Today is World Wildlife Day, so let’s celebrate the UK’s wildlife! 🌎
At first I thought urgh I wish I could go to Africa, Australia and really bio diverse countries to see some amazing wildlife, but actually, especially over the last couple of years, I have discovered how brilliant the wildlife on my doorstep and in the UK is!
The British Isles is home to an enormous amount of plants and animals – there is 4,000 species of beetle alone! Over 600 bird species including White tailed eagles, osprey and Puffins, nearly 60 species of butterfly including Purple Emperors and Painted Ladies and 66 species of mammal including otters, beavers and foxes!
Britain’s wildlife is amazing, you just don’t notice it’s there!
However… Britain famous for its wildlife and nature is failing.
We lost more ancient woods in the 40 years after the Second World War than the previous 400. Between the beginning of the war in the 1990s we lost 75,000 miles of hedgerows, up to 90% of wetland has disappeared in England alone since the industrial revolution and 97% of our wildflower meadows have been lost.
‘This is a story of unremitting unification and simplification reducing the landscape to large-scale patchwork of ryegrass and cereals also with scattered undermanaged woods and round hedgerows the only remaining refuge for many species of wild insects and songbirds’
The transformation of our countryside has impacted all wildlife, including birds. In 1966 according to the RSPB there were 40 million more birds in the UK than there are today. The abundance of all wildlife has fallen dramatically, insects and other invertebrates have been particularly badly hit: moths have declined 88%, ground beetles 72% and butterflies 76%.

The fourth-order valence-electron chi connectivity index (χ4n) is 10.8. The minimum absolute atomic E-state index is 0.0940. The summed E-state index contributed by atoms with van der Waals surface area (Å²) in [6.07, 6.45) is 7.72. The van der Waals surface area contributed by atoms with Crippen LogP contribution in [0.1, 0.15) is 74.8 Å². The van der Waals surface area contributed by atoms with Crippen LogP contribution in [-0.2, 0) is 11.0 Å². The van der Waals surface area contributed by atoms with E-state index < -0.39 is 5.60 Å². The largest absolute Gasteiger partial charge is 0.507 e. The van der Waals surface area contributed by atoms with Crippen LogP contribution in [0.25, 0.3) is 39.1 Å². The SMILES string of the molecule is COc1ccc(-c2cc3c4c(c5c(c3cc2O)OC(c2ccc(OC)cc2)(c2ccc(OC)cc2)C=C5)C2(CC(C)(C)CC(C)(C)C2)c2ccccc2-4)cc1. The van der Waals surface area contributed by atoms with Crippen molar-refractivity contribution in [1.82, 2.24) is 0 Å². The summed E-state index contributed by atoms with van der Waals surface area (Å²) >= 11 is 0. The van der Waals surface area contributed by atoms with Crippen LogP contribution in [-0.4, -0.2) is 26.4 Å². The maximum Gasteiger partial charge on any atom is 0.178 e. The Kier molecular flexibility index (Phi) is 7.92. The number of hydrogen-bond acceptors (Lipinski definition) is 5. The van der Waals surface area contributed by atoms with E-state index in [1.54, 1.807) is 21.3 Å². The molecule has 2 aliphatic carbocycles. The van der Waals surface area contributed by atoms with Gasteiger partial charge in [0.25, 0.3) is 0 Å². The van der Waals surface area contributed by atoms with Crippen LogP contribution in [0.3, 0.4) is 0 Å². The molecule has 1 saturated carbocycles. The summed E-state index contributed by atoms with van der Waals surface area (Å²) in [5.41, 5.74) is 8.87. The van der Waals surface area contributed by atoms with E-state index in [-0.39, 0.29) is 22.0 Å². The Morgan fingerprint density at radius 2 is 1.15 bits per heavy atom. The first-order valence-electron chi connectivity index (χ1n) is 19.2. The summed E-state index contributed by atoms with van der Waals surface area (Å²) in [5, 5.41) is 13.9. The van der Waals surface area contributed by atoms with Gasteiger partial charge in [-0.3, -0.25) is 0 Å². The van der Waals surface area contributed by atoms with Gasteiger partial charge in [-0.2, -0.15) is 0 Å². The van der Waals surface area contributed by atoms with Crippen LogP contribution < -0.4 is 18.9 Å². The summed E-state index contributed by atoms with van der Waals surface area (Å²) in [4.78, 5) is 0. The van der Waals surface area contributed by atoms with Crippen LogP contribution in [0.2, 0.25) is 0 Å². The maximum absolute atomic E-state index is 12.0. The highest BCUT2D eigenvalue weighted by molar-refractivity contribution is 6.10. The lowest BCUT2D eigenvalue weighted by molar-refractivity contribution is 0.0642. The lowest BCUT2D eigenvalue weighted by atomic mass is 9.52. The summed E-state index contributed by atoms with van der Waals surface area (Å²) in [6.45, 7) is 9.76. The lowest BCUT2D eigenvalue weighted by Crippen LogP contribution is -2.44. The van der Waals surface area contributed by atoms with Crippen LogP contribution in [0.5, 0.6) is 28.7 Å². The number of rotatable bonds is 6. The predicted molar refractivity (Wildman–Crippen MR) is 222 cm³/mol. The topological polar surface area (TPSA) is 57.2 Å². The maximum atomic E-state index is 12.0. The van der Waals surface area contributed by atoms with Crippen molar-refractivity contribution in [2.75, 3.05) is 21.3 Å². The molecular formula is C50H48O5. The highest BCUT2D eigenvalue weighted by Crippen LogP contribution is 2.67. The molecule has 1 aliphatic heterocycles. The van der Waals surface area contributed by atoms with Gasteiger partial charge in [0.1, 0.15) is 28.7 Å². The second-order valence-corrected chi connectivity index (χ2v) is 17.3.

Our flora is also failing, seed bearing ‘weed’ species, upon which turtle doves and countless other birds depend, have declined by 1% every year during the 20th century since records began in the 1940s.
We are among the most nature depleted countries in the world.
The solution to this problem is REWILDING 🌿🐝🐻🦊🐸🌳
Places like the Knepp estate, who have turned their land over to a pioneering rewilding experiment, the first of its kind in Britain, demonstrate this. Endangered British birds species are found there: migrants like Cuckoos, Nightingales and Turtle Doves, residents like Woodlarks, lapwings, lesser spotted woodpeckers and yellowhammers have been recorded there in good numbers since the project began or are now breeding at Knepp.
And it’s not just birds, other creatures are also back: dormice, slow worms, white letter hairstreak butterflies.
The key to Knepp’s success is its focus on ‘self willed ecological processes’.
Rewilding is the restoration by letting go, allowing nature and wildlife to take the driving seat. 🌿🦫